by Sumit Srivastava
In the last couple of years, the Indian cricket team has played 22 Tests, 65+ One day internationals and 17 T-20 Internationals, including 14 at the two ICC World Twenty20 tournaments. Simple mathematics tells us that the team had 100+ International matches or 190+ days of International cricket (22*5 + 65*1 + 17*1 = 192) in the last 24 months.
If you are thinking that that is it with the number game, then think again. One just forgot to mention the Indian Premiere League (two editions: 44 + 49 = 93days) and Champions League Twenty20 (15 days). By using simple mathematics again, the tally goes up to 300 days (192 + 93 + 15 = 300). That is quite a staggering figure.
When this much cricket is being played then no wonder that the Indian side is battling with injuries. With this kind of schedule, certainly there will not be enough gaps between two consecutive matches/series and so if a player gets injured then certainly, he will have to miss a few games for his side.
Just give a look at the ongoing India-Australia ODI series. Virender Sehwag was out of the side for a while because of a shoulder injury he sustained during IPL-II. He made his comeback in the side but he is still not fit enough to roll his arms over.
Yuvraj Singh, fractured his finger just before the start of the ICC Champions Trophy 2009. Still he was picked in the Indian side for the ODI series against Australia before he could have been fully fit.
The Australian camp was not in a good position either as they came to India with a number of replacements for their first choice players. The remaining first choice players like Brett Lee, James Hopes, Peter Siddle were forced to make their way back to Australia due to various niggles and injuries.
What made the condition worse was the fact that the replaced players for the first choice players like Tim Paine for Brad Haddin, had to be replaced with another replacement, Graham Manou, because of the injury he sustained during a match.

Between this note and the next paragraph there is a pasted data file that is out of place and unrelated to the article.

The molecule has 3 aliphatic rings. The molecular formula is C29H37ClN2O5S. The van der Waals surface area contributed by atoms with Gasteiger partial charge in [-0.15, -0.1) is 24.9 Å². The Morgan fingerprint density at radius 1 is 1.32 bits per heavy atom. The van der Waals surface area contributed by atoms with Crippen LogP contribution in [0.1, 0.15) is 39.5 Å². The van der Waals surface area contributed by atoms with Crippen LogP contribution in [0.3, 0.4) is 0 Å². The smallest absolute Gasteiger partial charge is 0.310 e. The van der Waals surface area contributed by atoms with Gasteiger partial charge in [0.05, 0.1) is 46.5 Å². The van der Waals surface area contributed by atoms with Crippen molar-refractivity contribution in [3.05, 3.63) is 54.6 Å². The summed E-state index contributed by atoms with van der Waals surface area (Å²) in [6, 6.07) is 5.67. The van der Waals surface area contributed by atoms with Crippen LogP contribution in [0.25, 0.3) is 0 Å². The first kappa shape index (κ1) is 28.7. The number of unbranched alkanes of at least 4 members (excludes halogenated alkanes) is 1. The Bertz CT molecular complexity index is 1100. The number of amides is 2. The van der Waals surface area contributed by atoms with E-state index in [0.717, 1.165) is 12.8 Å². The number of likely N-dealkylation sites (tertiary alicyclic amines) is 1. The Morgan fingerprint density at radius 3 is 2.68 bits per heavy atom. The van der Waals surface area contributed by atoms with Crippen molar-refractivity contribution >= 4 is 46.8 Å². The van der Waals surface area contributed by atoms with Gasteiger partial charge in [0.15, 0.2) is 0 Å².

Now, just take Ricky Ponting, Michael Hussey and Shane Watson out of the Australian line up and you would find a virtual Australia ‘A’ side playing with India. The scheduling of these matches has also come under the scanner. Even Ricky Ponting said that the gap of only two days between consecutive matches was not enough.
These facts just show that the schedule is so packed that the players are not even getting time to regain their full fitness levels. On the part of players, it is seen that at times they play, hiding their injuries as they themselves don’t want to stay away from the side for too long because of the fierce competition and the long absence due to an injury may call off their careers too.
Kapil Dev, Imran Khan,Wasim Akram and many other fast bowlers had a career of 20 years. In the current circumstances, can someone expect guys like Zaheer Khan, Brett Lee, Umar Gul or others having that long a career? Overdose of cricket has shortened the players’ careers too.
Cricket brings a lot of money for sure but how much cricket can a player play round the year without risking a breakdown? There may be spectators who would not mind this much cricket being played, but for a player, it takes a lot out of him and this is the reason why the cases of breakdowns have increased.
There are questions raised about the existence of ODI cricket. ODIs took over from the Test cricket because of the novelty factor. Twenty20 is doing the same to ODIs. The number of Twenty20 matches being played, is a lot lesser than the numbers of ODIs. People are not used to watch this sort of fast paced cricket matches. That is why it works.
One does not always take the very same meal daily in one’s lunch or dinner. One may have one’s favourite dishes 7 times in a week for months or years but there will be a time when one would wish for a change, despite the dish being one’s favourite.
The same is the case with cricket, let it be any form of the cricket. The root cause of questioning the ODIs is not its format or structure, but it is overdose of the ODI matches. It has lost its uniqueness.
The cricket administrators will have to put their thinking caps on and have to check the number of matches played in a year. Otherwise we shall be compromising with the quality of cricket and it will have a very pernicious effect on everyone i.e. the spectators, the players and the game itself.